Ultimately, Scope’s assessment of the aforementioned weakness on governance and structure related to the interaction within the MET Holding AG group remains credit negative. While MET HSP’s management determines strategy, finances (budget) and operations, several points pose credit risks: (1) The rated entity’s management also holds functions within MET Holding AG, meaning that they hold management positions at sister companies or the parent company. This raises some concerns over the alignment of management’s interests with those of stakeholders, which include creditors of the rated entity and the management of group companies, i.e. when billing services within the group that are not in line with a lean management of the rated entity or when profit is being distributed to the detriment of creditor interests. (2) While transfer pricing covers all the services that the rated entity sources from within MET Holding AG, outsourced services are basically used for almost all of MET HSP’s operations, which gives the rated entity little control over provided services.
Scope acknowledges that MET HSP’s senior unsecured bond has an accelerated repayment clause requiring the company to repay the nominal amount if the debt rating pertaining to the bond stood below B+ for more than two years or if the debt rating dropped below B-, which could have default implications. Scope flags that following the upgrade of the debt category rating for senior unsecured debt, the headroom on covenant compliance has increased and Scope has limited concerns about a potential covenant breach of the ratings-related covenant.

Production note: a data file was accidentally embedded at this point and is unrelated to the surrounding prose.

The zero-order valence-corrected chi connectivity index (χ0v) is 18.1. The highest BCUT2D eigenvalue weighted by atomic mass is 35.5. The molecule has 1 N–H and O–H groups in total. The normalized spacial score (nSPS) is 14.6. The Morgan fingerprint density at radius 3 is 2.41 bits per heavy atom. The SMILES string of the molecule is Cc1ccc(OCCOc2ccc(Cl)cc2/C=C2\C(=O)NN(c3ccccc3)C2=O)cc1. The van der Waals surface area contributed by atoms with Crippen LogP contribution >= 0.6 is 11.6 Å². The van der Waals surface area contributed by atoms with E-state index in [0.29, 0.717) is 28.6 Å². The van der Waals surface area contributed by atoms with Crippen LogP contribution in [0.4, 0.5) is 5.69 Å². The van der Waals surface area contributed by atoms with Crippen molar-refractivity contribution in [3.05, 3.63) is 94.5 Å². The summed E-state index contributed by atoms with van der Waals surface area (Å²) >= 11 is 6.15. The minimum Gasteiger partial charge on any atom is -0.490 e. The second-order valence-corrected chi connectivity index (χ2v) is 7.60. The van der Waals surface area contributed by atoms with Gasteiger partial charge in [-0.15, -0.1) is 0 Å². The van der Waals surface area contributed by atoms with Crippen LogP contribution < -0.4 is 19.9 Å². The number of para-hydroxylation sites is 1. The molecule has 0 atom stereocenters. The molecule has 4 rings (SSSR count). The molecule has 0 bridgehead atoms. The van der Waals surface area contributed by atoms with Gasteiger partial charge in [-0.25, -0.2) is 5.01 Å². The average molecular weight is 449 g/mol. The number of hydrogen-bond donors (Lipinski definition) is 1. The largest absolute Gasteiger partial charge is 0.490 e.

One or more key drivers of the credit rating action are considered an ESG factor.
Outlook and rating-change drivers
The Stable Outlook reflects Scope’s expectations that MET HSP’s free operating cash flow will return being positive from 2024, which would allow for a gradual scaling back of both external and intercompany debt and for leverage (Scope-adjusted debt/EBITDA) to fall to about 8x by YE 2025 while keeping EBITDA interest coverage solidly above 2.0x.
A positive rating action is remote over the next two-to-three years but could be triggered by a faster-than-expected deleveraging to a Scope-adjusted debt/EBITDA of about 7.5x. This could be the result of equity injections or a conversion of shareholder loans into equity.
A negative rating action could be conducted if Scope’s expectations about deleveraging and a sustained EBITDA interest coverage of 2.0x and higher were threatened, e.g. due to a prolonged underperformance of the company’s power generation portfolio.
Long-term and short-term debt ratings
The rating on senior unsecured debt has been upgraded to BB- from B+ and still stands one notch higher than the rated entity’s issuer rating.
No debt is ranked superior to senior unsecured debt, such as the senior unsecured bond which was placed under the Hungarian National Bank’s Bond Funding for Growth Scheme. This is likely to remain so until 2031, when the planned bond matures, given the negative pledge.
Recovery expectations are based on a liquidation value reflecting the good recoverability of the company’s major unencumbered assets, e.g. five different solar parks. Although a bailout by the ultimate parent in a hypothetical insolvency of the rated entity is not ruled out, Scope believes an insolvent company would be liquidated, primarily through the sale of various power plants. Such assets would easily find a buyer without significant haircuts to their book values in light of the assets’ ESG footprints, their remaining regulatory lifetimes and Hungary’s energy market fundamentals. While execution risks on the ramp-up of the asset portfolio have diminished and Scope expects a ‘superior’ recovery for senior unsecured debt, which reflects a high advance rate for property, plant and equipment, the debt category rating remains constrained by the lack of operational data of operating assets for a longer period. Hence, Scope refrains from granting a two-notch uplift for such recovery expectations.